When President Benjamin Harrison agreed to pay a $25,000 indemnity to the victims’ families, Congress tried unsuccessfully to intervene, accusing him of “unconstitutional executive usurpation of Congressional powers.” The United States ultimately paid $2,211.90 to each family of the 11 victims.

The contrasting American and Italian attitudes toward the lynchings are perhaps best summarized by Theodore Roosevelt, then serving on the United States Civil Service Commission. He wrote to his sister, Anna Roosevelt Cowles on March 21, 1891:

Monday we dined at the Camerons; various dago diplomats were present, all much wrought up by the lynching of the Italians in New Orleans. Personally I think it rather a good thing, and said so.

The lynch mob, composed of some of New Orleans’ most prominent residents went unpunished. Though the grand jury said the crowd included some of “the first, best and even the most law-abiding of the citizens of this city,” it claimed that none of the killers could be identified.

The real identity of Hennessy’s murderer was never determined. However, the lynchings that his death inspired had lasting repercussions for Italian Americans. The supposed (and unproven) conspiracy behind the acquittals was used as an excuse to discriminate against other Italian Americans for decades afterward. Most anti-Italian hostility in the United States was directed at southern Italians, particularly Sicilians. This was especially true in the American south, where southern Italians were not considered full-fledged members of the “white race.” The U.S. Bureau of Immigration reinforced this distinction, classifying northern and southern Italians as two different races. Between 1890 and 1910, Sicilians made up less than four percent of the white male population, yet were roughly 40 percent of the white victims of southern lynch mobs.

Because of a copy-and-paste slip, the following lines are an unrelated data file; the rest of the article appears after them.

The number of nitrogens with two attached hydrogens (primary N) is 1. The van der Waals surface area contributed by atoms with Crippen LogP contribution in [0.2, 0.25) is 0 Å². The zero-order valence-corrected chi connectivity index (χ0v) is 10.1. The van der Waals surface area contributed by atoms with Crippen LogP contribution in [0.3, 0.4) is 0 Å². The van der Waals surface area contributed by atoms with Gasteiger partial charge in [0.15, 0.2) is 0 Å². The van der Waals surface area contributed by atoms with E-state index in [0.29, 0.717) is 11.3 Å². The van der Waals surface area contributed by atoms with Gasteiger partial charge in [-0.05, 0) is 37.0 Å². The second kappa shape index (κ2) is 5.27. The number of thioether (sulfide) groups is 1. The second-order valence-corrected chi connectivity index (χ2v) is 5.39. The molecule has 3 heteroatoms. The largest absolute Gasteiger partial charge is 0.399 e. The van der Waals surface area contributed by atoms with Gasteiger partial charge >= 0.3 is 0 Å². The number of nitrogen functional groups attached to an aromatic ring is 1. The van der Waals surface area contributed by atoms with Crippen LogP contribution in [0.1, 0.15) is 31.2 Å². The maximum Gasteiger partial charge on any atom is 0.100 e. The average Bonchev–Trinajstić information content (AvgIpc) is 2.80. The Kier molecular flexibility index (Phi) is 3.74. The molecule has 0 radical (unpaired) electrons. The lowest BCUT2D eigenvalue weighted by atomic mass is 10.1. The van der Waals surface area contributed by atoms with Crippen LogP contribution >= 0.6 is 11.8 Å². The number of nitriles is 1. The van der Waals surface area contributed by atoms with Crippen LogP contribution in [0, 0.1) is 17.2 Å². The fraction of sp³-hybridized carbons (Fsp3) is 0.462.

In the 1977 book, “Vendetta: The True Story of the Largest Lynching in U.S. History,” Richard Gambino, a professor at City University of New York, raised numerous questions about the investigation and trial. Among other things, Gambino noted that Hennessy had a rather colorful past that provided any number of possible motives to be subject to murder, none of which the police chose to investigate. The 1999 HBO movie Vendetta is based on Gambino’s book. It portrays Macheca and several of the other lynched men as innocent victims. It is narrated by the character of Gaspare Marchesi, the boy who escaped being lynched by hiding in the prison.

The lynchings were the most violent expression of anti-Italian feeling in America, but far from an isolated event. Bigoted sentiments surged again during World War II, when Italy entered the war on Germany’s side. Today, 128 years later, the 1891 lynchings in New Orleans are a reminder of how quickly anti-immigrant rhetoric can turn deadly, even in a city that now proudly celebrates its Italian heritage.